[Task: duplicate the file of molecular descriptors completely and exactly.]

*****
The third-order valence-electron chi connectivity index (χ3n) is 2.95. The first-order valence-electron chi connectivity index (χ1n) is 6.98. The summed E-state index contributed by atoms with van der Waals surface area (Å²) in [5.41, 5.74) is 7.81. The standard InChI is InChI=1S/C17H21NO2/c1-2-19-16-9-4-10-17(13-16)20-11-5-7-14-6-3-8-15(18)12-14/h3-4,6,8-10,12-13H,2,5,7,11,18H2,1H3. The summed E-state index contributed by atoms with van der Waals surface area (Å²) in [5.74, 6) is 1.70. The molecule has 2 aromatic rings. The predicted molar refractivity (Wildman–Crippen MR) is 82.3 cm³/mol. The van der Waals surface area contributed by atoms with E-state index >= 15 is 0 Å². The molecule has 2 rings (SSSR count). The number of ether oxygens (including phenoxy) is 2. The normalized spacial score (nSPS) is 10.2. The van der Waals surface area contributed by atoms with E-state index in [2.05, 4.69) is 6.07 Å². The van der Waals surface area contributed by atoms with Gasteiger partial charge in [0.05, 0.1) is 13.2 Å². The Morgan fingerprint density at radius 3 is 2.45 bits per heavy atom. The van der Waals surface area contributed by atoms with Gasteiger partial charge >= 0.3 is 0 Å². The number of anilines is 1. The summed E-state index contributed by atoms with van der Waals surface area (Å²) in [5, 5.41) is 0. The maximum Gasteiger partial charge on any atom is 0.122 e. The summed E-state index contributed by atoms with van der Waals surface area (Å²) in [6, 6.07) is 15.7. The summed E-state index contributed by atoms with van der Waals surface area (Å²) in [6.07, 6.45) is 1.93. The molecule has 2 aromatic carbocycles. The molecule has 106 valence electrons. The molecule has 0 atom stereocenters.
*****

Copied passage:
The third-order valence-electron chi connectivity index (χ3n) is 2.95. The first-order valence-electron chi connectivity index (χ1n) is 6.98. The summed E-state index contributed by atoms with van der Waals surface area (Å²) in [5.41, 5.74) is 7.81. The standard InChI is InChI=1S/C17H21NO2/c1-2-19-16-9-4-10-17(13-16)20-11-5-7-14-6-3-8-15(18)12-14/h3-4,6,8-10,12-13H,2,5,7,11,18H2,1H3. The summed E-state index contributed by atoms with van der Waals surface area (Å²) in [5.74, 6) is 1.70. The molecule has 2 aromatic rings. The predicted molar refractivity (Wildman–Crippen MR) is 82.3 cm³/mol. The van der Waals surface area contributed by atoms with E-state index >= 15 is 0 Å². The molecule has 2 rings (SSSR count). The number of ether oxygens (including phenoxy) is 2. The normalized spacial score (nSPS) is 10.2. The van der Waals surface area contributed by atoms with E-state index in [2.05, 4.69) is 6.07 Å². The van der Waals surface area contributed by atoms with Gasteiger partial charge in [0.05, 0.1) is 13.2 Å². The Morgan fingerprint density at radius 3 is 2.45 bits per heavy atom. The van der Waals surface area contributed by atoms with Gasteiger partial charge >= 0.3 is 0 Å². The number of anilines is 1. The summed E-state index contributed by atoms with van der Waals surface area (Å²) in [5, 5.41) is 0. The maximum Gasteiger partial charge on any atom is 0.122 e. The summed E-state index contributed by atoms with van der Waals surface area (Å²) in [6, 6.07) is 15.7. The summed E-state index contributed by atoms with van der Waals surface area (Å²) in [6.07, 6.45) is 1.93. The molecule has 2 aromatic carbocycles. The molecule has 106 valence electrons. The molecule has 0 atom stereocenters.